Tuesday, November 2, 2010

FAQ - Writing a Series

Q:. What are some of the special problems in plotting a series with ongoing characters?  How do you keep from getting confused?
A:   Oh, I get confused, all right. But yes, there are, indeed, lots of things to watch out for in a series.  The following are some things I've learned:

1. Keep a list of characters and places mentioned.  With each addition to the series I add any changes to characters e.g.. hair grayer, cut off dreads, house burned, etc.

2. For ongoing characters, I've found it useful to construct family trees.  You never know when the odd uncle or cousin will come in handy.

3. Keep a time line --I put events in real time (Vietnam War, Great flood of 1916), in bold; events in fictional (Miss Birdie born, Sam dies) time in regular.

4. Remember with each new book you have to reintroduce everyone all over again -- without boring faithful readers. I keep a small check list - describe Elizabeth, her house and farm, her family, her dogs, her back-story.   

5. Be careful about how many ongoing characters you have-- it can begin to feel like you're pulling a heavy load, working everyone into every book -- or at least accounting for their absence.  (Lee Child avoids this by having Jack Reacher constantly on the move -- new places, new faces in every book. )

6.  Make sure your protagonist continues to evolve, to learn new things and reveal more and more of him or herself in every book. (My editor is really big on this one.)

(The leaves are all from the same pear tree. Such variety!) 
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Julienne said...

I suppose it is like having a rather large family that you have to keep track of!!!!!

Martin H. said...

As ever, a very useful and interesting insight, Vicki.

Brian Miller said...

nice. great snippets of you wisdom vicki...much appreciated...

Tammy said...

You probably know more about your fictional family than many do about their real families! I do appreciate the insight though and how much trouble you go to to make sure the continuity is there. Nothing more irritating to see a major mistake from one book to the next (like Uncle Billy Bob died in the first book and in the second, oops there he is again alive and well!).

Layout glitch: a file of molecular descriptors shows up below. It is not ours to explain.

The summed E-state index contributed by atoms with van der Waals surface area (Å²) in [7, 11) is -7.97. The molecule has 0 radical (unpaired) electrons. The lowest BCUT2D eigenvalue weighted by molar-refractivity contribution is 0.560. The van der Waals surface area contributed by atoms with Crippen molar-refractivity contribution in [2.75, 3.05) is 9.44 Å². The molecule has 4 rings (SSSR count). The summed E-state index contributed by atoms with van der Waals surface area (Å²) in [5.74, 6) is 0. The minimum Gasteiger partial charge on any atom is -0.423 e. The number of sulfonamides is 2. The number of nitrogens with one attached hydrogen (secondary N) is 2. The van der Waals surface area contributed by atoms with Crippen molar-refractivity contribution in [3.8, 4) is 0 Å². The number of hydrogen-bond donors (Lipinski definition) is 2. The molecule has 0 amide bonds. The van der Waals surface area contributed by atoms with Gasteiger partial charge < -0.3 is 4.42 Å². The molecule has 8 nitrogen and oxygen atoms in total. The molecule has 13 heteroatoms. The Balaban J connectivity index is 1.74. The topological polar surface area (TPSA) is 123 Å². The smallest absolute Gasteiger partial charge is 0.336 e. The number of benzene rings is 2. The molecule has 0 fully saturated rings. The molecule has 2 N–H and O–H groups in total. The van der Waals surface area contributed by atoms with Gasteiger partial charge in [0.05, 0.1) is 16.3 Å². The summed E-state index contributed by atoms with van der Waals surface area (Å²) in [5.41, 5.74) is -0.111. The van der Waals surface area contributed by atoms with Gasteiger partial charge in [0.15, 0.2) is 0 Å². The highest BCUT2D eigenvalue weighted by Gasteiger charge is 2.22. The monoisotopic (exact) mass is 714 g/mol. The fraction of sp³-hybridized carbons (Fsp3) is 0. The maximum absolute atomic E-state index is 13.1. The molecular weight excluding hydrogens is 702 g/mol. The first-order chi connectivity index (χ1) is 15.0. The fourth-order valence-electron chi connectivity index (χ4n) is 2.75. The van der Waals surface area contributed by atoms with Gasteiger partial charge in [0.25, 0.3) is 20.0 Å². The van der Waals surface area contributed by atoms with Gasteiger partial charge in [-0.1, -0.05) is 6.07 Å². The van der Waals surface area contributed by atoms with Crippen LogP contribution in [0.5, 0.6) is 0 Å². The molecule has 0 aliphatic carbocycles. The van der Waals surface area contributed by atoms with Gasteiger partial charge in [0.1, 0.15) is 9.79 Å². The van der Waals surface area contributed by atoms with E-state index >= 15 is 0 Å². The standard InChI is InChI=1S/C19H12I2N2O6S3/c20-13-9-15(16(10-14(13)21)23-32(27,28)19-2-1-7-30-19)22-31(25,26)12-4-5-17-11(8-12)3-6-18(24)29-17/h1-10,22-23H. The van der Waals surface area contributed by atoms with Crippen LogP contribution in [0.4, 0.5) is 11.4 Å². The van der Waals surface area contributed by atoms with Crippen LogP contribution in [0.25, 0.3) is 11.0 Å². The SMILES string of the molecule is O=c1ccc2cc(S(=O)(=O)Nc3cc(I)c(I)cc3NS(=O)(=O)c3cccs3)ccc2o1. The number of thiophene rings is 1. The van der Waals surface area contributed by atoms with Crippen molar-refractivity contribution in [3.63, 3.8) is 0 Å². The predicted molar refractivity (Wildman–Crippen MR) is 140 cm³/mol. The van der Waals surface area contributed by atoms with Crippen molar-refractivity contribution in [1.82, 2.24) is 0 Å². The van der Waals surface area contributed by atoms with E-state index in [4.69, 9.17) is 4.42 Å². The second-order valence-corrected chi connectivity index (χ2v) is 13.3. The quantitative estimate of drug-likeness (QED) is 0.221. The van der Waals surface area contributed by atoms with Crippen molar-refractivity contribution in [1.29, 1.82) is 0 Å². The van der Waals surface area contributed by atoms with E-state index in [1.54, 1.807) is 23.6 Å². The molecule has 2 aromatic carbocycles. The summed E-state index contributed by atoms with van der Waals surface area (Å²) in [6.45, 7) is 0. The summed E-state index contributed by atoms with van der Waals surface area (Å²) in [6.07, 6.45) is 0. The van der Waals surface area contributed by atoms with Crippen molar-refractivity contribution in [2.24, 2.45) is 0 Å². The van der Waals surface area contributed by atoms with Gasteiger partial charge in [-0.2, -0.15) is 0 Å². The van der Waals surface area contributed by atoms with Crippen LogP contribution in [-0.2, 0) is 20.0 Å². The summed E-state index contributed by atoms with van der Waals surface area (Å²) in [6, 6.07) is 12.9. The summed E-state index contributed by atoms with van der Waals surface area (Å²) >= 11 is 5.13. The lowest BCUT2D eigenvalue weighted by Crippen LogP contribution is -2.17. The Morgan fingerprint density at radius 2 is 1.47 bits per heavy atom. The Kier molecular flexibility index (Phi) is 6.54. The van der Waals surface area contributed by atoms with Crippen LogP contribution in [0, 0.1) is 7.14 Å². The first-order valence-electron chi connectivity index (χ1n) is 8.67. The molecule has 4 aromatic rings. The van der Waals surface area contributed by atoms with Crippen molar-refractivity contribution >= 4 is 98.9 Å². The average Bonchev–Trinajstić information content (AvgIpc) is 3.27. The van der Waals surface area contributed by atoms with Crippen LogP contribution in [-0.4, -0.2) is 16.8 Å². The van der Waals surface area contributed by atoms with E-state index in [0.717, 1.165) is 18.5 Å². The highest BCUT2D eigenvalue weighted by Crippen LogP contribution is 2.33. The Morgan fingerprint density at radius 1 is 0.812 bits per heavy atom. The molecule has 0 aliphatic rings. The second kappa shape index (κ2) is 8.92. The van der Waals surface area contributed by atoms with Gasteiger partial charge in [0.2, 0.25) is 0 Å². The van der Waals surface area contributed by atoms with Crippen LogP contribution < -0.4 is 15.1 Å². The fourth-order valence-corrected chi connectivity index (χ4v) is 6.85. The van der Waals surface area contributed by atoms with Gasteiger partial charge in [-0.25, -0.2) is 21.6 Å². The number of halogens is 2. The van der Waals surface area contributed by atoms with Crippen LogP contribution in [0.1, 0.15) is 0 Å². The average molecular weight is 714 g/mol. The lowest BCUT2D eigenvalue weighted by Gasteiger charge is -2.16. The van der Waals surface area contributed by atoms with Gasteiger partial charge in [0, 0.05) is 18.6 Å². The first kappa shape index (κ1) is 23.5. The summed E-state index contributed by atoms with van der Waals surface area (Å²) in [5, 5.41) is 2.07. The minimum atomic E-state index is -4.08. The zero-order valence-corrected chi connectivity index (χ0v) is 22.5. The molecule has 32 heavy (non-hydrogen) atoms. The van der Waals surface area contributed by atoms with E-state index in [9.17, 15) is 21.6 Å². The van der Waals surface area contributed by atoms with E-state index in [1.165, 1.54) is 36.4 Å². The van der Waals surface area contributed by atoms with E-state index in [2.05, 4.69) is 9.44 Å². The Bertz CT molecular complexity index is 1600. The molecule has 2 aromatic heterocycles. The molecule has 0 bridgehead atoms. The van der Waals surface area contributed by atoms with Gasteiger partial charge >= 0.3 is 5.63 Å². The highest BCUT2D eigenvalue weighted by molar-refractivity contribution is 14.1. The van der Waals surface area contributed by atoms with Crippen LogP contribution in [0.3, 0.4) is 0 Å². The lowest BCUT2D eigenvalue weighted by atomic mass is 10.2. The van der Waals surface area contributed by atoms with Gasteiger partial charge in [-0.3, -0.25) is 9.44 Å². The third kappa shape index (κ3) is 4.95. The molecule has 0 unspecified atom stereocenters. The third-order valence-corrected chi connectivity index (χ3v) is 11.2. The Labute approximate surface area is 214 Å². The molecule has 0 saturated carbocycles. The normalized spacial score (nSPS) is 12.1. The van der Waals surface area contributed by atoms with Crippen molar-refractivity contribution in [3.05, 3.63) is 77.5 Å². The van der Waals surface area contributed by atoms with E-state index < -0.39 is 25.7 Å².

Have a great one.

Anonymous said...

We were up your way last week and wandered over to City Lights in Sylva. What a delightful store. While I"m plugging independent book stores, I also have to mention Blue Ridge Books in Waynesville and Malaprops in Asheville. Wish we could have come a bit earlier to catch your talks at one of them, but it was great to see "Small Things" prominently displayed everywhere we went.

Have reread your books straight through the series and they hold up wonderfully, with new nuggets and insights that were missed on the first go round. Have a small number of authors whose series I routinely reread periodically and you've joined the list. Thanks for many hours of reading enjoyment.

Lynne in GA

Liz said...

Glad to hear you talk about evolving your characters and revealing more of them as books progress. I enjoy the Kathy Reichs Temperance Brennan series - but was getting bored with her lead - until she fell off the wagon! I was so happy to see the characters' weakness come out! I think it endears readers - the characters are more like us!! P.S. Just started Ken Follett's new trilogy "Fall of Giants" and just finished Lee Childs' latest.